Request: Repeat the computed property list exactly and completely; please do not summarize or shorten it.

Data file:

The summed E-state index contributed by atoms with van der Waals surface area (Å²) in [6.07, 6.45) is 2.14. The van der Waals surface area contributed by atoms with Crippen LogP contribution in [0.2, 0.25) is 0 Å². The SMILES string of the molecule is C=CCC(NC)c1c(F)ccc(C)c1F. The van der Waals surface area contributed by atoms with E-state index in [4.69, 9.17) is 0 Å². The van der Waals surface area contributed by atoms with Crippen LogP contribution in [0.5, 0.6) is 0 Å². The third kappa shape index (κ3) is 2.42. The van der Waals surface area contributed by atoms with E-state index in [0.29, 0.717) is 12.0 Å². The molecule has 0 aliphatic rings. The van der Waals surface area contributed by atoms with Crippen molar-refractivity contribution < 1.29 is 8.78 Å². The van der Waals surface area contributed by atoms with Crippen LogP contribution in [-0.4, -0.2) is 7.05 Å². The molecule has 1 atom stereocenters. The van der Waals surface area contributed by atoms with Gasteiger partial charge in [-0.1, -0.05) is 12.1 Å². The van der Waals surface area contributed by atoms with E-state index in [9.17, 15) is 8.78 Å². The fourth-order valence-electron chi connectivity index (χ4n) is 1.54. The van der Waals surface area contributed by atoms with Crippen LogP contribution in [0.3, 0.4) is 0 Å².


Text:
The summed E-state index contributed by atoms with van der Waals surface area (Å²) in [6.07, 6.45) is 2.14. The van der Waals surface area contributed by atoms with Crippen LogP contribution in [0.2, 0.25) is 0 Å². The SMILES string of the molecule is C=CCC(NC)c1c(F)ccc(C)c1F. The van der Waals surface area contributed by atoms with E-state index in [4.69, 9.17) is 0 Å². The van der Waals surface area contributed by atoms with Crippen LogP contribution in [0.5, 0.6) is 0 Å². The third kappa shape index (κ3) is 2.42. The van der Waals surface area contributed by atoms with E-state index in [0.29, 0.717) is 12.0 Å². The molecule has 0 aliphatic rings. The van der Waals surface area contributed by atoms with Crippen molar-refractivity contribution < 1.29 is 8.78 Å². The van der Waals surface area contributed by atoms with Crippen LogP contribution in [-0.4, -0.2) is 7.05 Å². The molecule has 1 atom stereocenters. The van der Waals surface area contributed by atoms with Gasteiger partial charge in [-0.1, -0.05) is 12.1 Å². The van der Waals surface area contributed by atoms with E-state index in [9.17, 15) is 8.78 Å². The fourth-order valence-electron chi connectivity index (χ4n) is 1.54. The van der Waals surface area contributed by atoms with Crippen LogP contribution in [0.3, 0.4) is 0 Å².